Power crisis: Pakistan, US to revive dialogue on BIT

OPIC investment in Pakistan has increased from $80 million to $300 million.

APP July 16, 2013
Finance Minister Ishaq Dar speaks during a joint press conference with OPIC president Littlefield at the Finance Ministry on Tuesday. PHOTO: PID

ISLAMABAD: Pakistan and US agreed on Tuesday to collaborate on energy-related projects, with particular focus on exploring wind energy and bio-gas as alternative sources of electricity production and resume the stalled Bilateral Investment Treaty (BIT). 

Addressing a joint press conference alongside President Overseas Private Investment Corporation (OPIC) Elizabeth L Littefield, Federal finance minister Ishaq Dar said that Pakistan needed investment in the energy sector.

Agreeing to hold dialogues to discuss the pending issues of BIT, the finance minister said that the government was committed to resolving terrorism-related problems back home.

Dar added that talking with OPIC was part of the government's strategy to attract foreign investment in the country so that economic growth could be given a boost. He also urged OPIC to invest in private companies, adding that Pakistan had a number of lucrative opportunities for investors.

Littlefield added that the investment of OPIC in Pakistan has increased from $80 million to $300 million.

The OPIC president said that US companies have earlier been involved in working on a 50 megawatt electricity project in Sindh as well.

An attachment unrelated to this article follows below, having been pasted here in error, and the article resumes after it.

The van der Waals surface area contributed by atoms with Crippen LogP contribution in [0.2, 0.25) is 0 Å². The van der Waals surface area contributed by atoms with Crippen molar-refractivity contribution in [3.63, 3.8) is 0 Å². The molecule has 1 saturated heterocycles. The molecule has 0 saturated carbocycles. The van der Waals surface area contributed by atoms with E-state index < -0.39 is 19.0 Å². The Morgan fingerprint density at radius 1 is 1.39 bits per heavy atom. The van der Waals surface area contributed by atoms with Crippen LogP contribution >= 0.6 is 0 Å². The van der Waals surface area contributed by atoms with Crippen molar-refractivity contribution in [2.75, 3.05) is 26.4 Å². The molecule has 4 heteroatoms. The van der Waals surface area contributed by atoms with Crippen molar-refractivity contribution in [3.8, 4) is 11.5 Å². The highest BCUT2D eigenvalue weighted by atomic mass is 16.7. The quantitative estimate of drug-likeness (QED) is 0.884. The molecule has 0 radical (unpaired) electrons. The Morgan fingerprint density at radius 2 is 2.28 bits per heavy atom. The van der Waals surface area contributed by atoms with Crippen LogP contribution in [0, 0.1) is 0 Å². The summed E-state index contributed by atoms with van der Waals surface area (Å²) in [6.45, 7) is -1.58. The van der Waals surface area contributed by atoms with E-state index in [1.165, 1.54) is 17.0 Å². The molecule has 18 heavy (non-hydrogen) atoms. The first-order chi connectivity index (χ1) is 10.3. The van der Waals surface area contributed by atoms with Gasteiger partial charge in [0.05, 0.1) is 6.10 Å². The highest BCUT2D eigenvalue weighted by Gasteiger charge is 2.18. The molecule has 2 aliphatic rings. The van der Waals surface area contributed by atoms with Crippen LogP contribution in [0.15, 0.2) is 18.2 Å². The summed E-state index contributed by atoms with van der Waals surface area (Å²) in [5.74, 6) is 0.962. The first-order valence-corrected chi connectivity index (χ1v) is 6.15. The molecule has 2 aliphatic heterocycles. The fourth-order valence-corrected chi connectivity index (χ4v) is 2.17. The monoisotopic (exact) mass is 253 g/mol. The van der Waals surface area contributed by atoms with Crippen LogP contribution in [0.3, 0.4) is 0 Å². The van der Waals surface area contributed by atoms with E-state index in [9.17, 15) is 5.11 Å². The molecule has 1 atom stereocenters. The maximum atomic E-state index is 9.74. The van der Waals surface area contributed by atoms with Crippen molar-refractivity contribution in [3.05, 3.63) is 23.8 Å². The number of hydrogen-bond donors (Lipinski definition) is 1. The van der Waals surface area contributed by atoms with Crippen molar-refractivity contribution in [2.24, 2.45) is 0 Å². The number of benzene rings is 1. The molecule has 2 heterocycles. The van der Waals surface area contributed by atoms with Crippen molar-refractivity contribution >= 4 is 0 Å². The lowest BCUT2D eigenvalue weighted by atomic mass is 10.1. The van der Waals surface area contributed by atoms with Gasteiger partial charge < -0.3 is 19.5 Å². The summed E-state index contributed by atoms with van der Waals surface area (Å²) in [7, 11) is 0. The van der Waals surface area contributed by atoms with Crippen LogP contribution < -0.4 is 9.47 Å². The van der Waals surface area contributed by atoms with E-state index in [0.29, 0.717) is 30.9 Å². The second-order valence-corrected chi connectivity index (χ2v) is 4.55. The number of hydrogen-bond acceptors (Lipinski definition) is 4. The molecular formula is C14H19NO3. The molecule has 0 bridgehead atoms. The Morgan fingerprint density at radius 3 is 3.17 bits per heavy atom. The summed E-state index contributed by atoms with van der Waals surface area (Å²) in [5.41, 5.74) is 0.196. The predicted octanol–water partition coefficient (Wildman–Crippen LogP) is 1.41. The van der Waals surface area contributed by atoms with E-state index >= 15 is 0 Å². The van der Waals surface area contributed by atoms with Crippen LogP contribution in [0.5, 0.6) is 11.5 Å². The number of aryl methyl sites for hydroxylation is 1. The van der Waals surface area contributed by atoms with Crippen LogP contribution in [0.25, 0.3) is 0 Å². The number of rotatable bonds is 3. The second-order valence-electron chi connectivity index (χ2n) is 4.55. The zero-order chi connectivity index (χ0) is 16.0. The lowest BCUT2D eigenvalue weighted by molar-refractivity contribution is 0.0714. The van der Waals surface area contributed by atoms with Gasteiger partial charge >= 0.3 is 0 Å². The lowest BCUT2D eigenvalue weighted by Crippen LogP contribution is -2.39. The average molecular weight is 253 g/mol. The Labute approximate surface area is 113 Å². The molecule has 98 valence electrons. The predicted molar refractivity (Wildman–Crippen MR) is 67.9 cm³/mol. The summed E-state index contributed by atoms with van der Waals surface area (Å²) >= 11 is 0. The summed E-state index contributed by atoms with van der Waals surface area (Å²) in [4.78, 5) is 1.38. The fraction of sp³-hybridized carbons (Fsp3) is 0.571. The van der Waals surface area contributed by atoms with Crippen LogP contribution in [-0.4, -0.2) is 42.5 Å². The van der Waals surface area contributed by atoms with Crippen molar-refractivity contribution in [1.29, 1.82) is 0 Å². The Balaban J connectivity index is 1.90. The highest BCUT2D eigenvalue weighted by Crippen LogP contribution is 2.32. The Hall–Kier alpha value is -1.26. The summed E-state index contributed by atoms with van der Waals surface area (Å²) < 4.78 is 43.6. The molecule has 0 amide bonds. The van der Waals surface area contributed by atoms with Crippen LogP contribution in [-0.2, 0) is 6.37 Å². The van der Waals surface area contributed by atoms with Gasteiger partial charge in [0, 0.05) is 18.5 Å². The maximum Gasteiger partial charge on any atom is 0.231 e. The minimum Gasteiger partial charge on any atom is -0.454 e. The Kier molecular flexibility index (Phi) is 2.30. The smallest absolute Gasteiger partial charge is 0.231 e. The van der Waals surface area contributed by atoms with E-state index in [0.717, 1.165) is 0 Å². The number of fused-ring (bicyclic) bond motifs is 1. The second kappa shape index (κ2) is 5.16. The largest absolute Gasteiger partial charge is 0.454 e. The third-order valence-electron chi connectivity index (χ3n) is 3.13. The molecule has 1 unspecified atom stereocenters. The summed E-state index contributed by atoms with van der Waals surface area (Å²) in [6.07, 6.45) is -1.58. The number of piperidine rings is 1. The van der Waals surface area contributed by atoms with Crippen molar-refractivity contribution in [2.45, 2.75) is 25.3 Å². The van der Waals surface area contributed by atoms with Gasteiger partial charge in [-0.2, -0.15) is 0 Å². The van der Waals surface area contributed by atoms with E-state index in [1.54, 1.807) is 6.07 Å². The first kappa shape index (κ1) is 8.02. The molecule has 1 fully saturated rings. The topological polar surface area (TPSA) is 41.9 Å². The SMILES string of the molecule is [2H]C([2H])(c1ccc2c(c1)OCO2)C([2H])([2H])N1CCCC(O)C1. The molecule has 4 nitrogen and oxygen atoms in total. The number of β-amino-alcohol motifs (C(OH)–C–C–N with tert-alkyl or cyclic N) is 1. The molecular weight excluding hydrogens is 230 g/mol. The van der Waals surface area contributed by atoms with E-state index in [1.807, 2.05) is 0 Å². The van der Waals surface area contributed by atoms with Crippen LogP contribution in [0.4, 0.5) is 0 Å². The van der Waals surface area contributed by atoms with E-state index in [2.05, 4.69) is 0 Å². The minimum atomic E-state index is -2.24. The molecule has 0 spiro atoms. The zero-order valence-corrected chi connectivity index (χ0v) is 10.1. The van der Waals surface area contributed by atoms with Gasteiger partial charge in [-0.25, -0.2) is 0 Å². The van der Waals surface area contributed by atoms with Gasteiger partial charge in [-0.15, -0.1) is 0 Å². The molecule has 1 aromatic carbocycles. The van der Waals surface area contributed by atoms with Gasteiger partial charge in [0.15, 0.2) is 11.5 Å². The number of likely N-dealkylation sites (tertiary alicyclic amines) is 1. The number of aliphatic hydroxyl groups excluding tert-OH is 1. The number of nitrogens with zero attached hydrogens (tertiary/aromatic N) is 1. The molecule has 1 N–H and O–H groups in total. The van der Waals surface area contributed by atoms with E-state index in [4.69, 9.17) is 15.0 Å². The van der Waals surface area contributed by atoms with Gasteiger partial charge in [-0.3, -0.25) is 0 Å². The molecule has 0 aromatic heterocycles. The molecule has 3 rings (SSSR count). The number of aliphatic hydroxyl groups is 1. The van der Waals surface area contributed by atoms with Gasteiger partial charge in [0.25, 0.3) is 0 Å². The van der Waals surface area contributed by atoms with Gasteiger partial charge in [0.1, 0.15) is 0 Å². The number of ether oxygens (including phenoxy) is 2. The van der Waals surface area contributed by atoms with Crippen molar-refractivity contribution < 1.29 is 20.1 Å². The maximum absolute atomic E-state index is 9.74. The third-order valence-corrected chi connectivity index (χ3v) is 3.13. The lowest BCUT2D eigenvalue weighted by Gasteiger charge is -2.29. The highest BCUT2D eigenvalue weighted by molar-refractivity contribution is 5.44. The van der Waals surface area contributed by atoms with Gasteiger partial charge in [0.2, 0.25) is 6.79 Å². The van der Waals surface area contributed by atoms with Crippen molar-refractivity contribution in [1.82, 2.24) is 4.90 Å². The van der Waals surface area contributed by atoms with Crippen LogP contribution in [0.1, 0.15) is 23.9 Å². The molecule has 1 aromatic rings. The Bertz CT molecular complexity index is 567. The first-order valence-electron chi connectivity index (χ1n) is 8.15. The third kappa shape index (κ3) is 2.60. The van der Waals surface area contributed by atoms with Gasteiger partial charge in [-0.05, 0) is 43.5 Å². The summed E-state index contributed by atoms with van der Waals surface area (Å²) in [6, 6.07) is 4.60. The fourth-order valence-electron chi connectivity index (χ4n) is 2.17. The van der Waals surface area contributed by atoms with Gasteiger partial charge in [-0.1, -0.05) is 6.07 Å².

Littlefield said that Pakistan has a number of challenges to deal with but expressed optimism at the new government's ability to overcome them successfully.

The finance minister said that Independent Power Producers (IPPs) had the ability to generate more electricity and that the government had paid circular debt to increase production capacity.


Faheem | 10 years ago | Reply

While addressing the energy generation issue, technical losses and electricity theft should be attended to on a priority basis. Owing to degraded infrastructure, line losses in transmission have risen to roughly 30 percent in Pakistan. Energy pilferage stands at Rs 250 billion. The gas theft unveiled in Faisalabad could not have been the work of one or two days. The question is why did it take so long for the government to get to the culprits? To put our house in order, proper management and supervision coupled with implementation of stringent laws are needed on urgent basis.

syed baqar ahsan | 10 years ago | Reply

IPP is already sucking lot of public money because all rules are made IPP owner friendly then they show lot of moods and their plant old not environment friendly.As far as is USA is concern they talks too load to help in a big but come up with small project in a way they induct lot of agents(double gaming) they are now after us and everybody knows it open secret.All big deals of energy for India..Now USA will try to spoil our deals with China.

Replying to X

Comments are moderated and generally will be posted if they are on-topic and not abusive.

For more information, please see our Comments FAQ